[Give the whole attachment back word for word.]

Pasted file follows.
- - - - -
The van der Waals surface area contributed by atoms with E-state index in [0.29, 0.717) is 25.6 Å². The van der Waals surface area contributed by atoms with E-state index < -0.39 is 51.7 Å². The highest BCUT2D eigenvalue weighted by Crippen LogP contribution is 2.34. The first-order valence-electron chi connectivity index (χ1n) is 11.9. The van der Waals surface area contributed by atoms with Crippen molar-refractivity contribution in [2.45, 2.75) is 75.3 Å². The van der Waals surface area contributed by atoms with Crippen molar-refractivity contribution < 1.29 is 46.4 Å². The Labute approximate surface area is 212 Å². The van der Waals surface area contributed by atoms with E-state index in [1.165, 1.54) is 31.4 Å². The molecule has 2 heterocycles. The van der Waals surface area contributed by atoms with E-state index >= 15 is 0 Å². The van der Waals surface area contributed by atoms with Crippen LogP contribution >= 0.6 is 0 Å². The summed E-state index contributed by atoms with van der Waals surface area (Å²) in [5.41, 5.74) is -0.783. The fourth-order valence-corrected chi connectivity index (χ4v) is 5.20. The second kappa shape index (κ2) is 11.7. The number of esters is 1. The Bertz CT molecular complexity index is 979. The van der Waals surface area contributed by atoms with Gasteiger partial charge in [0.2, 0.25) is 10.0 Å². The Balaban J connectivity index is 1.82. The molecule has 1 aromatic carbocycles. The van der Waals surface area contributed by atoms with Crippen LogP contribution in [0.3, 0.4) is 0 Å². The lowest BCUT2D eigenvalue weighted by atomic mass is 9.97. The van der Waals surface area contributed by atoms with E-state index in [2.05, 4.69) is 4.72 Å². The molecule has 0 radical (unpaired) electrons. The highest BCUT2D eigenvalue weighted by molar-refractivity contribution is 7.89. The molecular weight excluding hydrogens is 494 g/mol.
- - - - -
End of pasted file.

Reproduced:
The van der Waals surface area contributed by atoms with E-state index in [0.29, 0.717) is 25.6 Å². The van der Waals surface area contributed by atoms with E-state index < -0.39 is 51.7 Å². The highest BCUT2D eigenvalue weighted by Crippen LogP contribution is 2.34. The first-order valence-electron chi connectivity index (χ1n) is 11.9. The van der Waals surface area contributed by atoms with Crippen molar-refractivity contribution in [2.45, 2.75) is 75.3 Å². The van der Waals surface area contributed by atoms with Crippen molar-refractivity contribution < 1.29 is 46.4 Å². The Labute approximate surface area is 212 Å². The van der Waals surface area contributed by atoms with E-state index in [1.165, 1.54) is 31.4 Å². The molecule has 2 heterocycles. The van der Waals surface area contributed by atoms with E-state index >= 15 is 0 Å². The van der Waals surface area contributed by atoms with Crippen LogP contribution >= 0.6 is 0 Å². The summed E-state index contributed by atoms with van der Waals surface area (Å²) in [5.41, 5.74) is -0.783. The fourth-order valence-corrected chi connectivity index (χ4v) is 5.20. The second kappa shape index (κ2) is 11.7. The number of esters is 1. The Bertz CT molecular complexity index is 979. The van der Waals surface area contributed by atoms with Gasteiger partial charge in [0.2, 0.25) is 10.0 Å². The Balaban J connectivity index is 1.82. The molecule has 1 aromatic carbocycles. The van der Waals surface area contributed by atoms with Crippen LogP contribution in [0.3, 0.4) is 0 Å². The lowest BCUT2D eigenvalue weighted by atomic mass is 9.97. The van der Waals surface area contributed by atoms with E-state index in [2.05, 4.69) is 4.72 Å². The molecule has 0 radical (unpaired) electrons. The highest BCUT2D eigenvalue weighted by molar-refractivity contribution is 7.89. The molecular weight excluding hydrogens is 494 g/mol.